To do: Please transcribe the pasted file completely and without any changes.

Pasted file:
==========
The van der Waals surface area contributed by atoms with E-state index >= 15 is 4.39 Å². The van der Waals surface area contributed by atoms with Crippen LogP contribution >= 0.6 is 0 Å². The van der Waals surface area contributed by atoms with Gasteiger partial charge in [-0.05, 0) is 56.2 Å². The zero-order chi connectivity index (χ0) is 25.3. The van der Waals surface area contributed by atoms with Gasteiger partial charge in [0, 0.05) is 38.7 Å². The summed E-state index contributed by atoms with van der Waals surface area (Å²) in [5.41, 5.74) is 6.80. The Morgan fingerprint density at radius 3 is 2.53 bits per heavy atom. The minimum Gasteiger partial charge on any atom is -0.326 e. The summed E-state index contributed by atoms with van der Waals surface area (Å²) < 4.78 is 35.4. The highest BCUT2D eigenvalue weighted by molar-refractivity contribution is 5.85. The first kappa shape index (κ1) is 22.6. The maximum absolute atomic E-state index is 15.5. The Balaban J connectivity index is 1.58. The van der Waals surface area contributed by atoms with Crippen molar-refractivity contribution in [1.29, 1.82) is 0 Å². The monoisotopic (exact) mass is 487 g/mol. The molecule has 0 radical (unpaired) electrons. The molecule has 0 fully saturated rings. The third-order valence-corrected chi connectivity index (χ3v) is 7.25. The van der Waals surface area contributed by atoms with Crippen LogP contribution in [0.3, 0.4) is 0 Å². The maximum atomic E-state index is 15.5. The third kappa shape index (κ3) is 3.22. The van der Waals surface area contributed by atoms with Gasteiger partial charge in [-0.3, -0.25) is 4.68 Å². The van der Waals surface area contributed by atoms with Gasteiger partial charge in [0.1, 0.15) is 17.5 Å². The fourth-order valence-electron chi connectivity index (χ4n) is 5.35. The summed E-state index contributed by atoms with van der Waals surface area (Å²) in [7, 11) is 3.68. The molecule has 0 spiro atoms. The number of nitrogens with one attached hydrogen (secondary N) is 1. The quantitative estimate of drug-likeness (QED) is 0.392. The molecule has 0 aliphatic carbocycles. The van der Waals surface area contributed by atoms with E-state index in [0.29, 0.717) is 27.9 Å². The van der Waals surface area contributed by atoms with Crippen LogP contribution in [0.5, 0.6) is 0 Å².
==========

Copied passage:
The van der Waals surface area contributed by atoms with E-state index >= 15 is 4.39 Å². The van der Waals surface area contributed by atoms with Crippen LogP contribution >= 0.6 is 0 Å². The van der Waals surface area contributed by atoms with Gasteiger partial charge in [-0.05, 0) is 56.2 Å². The zero-order chi connectivity index (χ0) is 25.3. The van der Waals surface area contributed by atoms with Gasteiger partial charge in [0, 0.05) is 38.7 Å². The summed E-state index contributed by atoms with van der Waals surface area (Å²) in [5.41, 5.74) is 6.80. The Morgan fingerprint density at radius 3 is 2.53 bits per heavy atom. The minimum Gasteiger partial charge on any atom is -0.326 e. The summed E-state index contributed by atoms with van der Waals surface area (Å²) < 4.78 is 35.4. The highest BCUT2D eigenvalue weighted by molar-refractivity contribution is 5.85. The first kappa shape index (κ1) is 22.6. The maximum absolute atomic E-state index is 15.5. The Balaban J connectivity index is 1.58. The van der Waals surface area contributed by atoms with Crippen molar-refractivity contribution in [1.29, 1.82) is 0 Å². The monoisotopic (exact) mass is 487 g/mol. The molecule has 0 radical (unpaired) electrons. The molecule has 0 fully saturated rings. The third-order valence-corrected chi connectivity index (χ3v) is 7.25. The van der Waals surface area contributed by atoms with Crippen LogP contribution in [0.3, 0.4) is 0 Å². The maximum atomic E-state index is 15.5. The third kappa shape index (κ3) is 3.22. The van der Waals surface area contributed by atoms with Gasteiger partial charge in [-0.3, -0.25) is 4.68 Å². The van der Waals surface area contributed by atoms with Gasteiger partial charge in [0.1, 0.15) is 17.5 Å². The fourth-order valence-electron chi connectivity index (χ4n) is 5.35. The summed E-state index contributed by atoms with van der Waals surface area (Å²) in [7, 11) is 3.68. The molecule has 0 spiro atoms. The number of nitrogens with one attached hydrogen (secondary N) is 1. The quantitative estimate of drug-likeness (QED) is 0.392. The molecule has 0 aliphatic carbocycles. The van der Waals surface area contributed by atoms with E-state index in [0.29, 0.717) is 27.9 Å². The van der Waals surface area contributed by atoms with Crippen LogP contribution in [0.5, 0.6) is 0 Å².